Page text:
by Steve Moffat, 6 September 2016, Daily Telegraph
ELGAR’S much loved tune from the opening movement of his cello concerto came to him when he woke from anaesthetic for an operation on his tonsils.
The story has it that he called for pen and paper and jotted down the elegiac theme inspired by the Malvern Hills of his Worcestershire home.
The concerto, which looks back on an age unsullied by the recently ended World War I, never fails to move the heart and mind of its listeners and it formed the keystone of the latest concert by the City Recital Hall’s resident Omega Ensemble under its artistic director David Rowden.
Even with 14 musicians backing soloist Teije Hylkema in British composer Iain Farrington’s arrangement of the concerto the romantic sweep and sense of nostalgia shone through, thanks to the Dutch-born cellist’s lush, full-bodied tone and first-class reading, along with some superb playing by his colleagues.
Earlier the concert opened with Mozart’s Fantasia in F minor, one of the last works he wrote and which he composed for a clockwork organ as part of a Viennese art gallery show.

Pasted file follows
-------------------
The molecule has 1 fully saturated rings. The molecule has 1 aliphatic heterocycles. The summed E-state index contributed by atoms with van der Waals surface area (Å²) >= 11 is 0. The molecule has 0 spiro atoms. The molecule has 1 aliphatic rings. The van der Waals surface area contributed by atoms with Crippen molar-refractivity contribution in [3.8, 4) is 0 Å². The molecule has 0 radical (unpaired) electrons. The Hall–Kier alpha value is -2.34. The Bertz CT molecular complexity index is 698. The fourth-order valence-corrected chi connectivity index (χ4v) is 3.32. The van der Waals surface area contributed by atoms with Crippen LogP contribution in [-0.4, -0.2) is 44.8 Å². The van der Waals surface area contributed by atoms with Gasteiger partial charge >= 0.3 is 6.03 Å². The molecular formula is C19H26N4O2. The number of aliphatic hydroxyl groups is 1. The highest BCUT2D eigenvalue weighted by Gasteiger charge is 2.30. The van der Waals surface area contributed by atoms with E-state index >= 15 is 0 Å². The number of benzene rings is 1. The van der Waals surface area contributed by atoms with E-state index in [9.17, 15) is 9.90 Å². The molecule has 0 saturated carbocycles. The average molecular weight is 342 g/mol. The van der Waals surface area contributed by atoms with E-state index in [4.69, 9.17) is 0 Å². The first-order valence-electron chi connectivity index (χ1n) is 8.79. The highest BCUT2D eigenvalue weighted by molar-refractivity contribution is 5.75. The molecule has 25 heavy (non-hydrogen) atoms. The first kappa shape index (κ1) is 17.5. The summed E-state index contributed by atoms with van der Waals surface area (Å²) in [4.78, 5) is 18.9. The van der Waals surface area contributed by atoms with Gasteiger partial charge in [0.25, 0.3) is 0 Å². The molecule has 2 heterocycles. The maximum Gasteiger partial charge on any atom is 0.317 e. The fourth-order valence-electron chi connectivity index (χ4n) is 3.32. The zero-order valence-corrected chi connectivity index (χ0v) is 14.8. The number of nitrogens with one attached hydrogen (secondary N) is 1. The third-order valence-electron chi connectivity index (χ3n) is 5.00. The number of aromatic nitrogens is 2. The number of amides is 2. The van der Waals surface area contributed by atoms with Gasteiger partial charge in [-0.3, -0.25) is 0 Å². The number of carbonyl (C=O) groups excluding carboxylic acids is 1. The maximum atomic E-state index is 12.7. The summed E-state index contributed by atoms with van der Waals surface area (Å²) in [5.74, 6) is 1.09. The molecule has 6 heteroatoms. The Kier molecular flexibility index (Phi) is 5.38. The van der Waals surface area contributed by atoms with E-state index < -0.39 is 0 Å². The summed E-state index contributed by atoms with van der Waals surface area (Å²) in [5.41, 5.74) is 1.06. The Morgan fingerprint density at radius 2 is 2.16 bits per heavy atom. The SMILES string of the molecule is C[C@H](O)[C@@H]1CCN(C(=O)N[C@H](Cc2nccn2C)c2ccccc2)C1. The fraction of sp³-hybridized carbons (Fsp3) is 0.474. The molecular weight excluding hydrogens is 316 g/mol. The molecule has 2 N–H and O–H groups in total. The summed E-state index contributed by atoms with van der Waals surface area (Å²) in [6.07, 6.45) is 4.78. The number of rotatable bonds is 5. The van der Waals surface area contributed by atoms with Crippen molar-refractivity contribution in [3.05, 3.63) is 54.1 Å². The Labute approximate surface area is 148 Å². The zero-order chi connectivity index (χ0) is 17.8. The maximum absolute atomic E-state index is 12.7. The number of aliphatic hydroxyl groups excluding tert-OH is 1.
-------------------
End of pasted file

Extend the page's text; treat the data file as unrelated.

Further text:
Mozart’s “machine” music needed a little WD40 with some early tuning problems but soon got smoothly under way, with its non-stop multiple movements providing plenty of solo moments for the group.
Adelaide Mark Grandison is bit of a musical bowerbird and his 2011 work Riffraction used funky riffs, first on piano then later in plucked lower strings, while Rowden’s clarinet wove sinuous lines.
Grandison describes it as a scherzo, its name a pun based on the riffs and how they become distorted, like refracted light.
French composer Guillaume Connesson is also a bowerbird, drawing on diverse genres such as techno, the Viennese masters and, in the slow movement of his sextet, the sound worlds of Debussy, Ravel and Poulenc. With a pulse driven by Alex Henery’s double bass, the work’s dynamic start dissolved into a rainy night-time scene with dripping piano and soulful clarinet and plangent oboe before the rhythm returned for a playful ending.
Benjamin Britten’s Sinfonietta is a freakishly accomplished work for an 18-year-old music student which was dedicated to his teacher and older composer Frank Bridge. All instrumentalists get a solo but perhaps the most magical moment is the solo violin duo.
This section featured former Australian String Quartet lead Natsuko Yashimoto making a welcome return to Sydney joined by Airena Nakamura.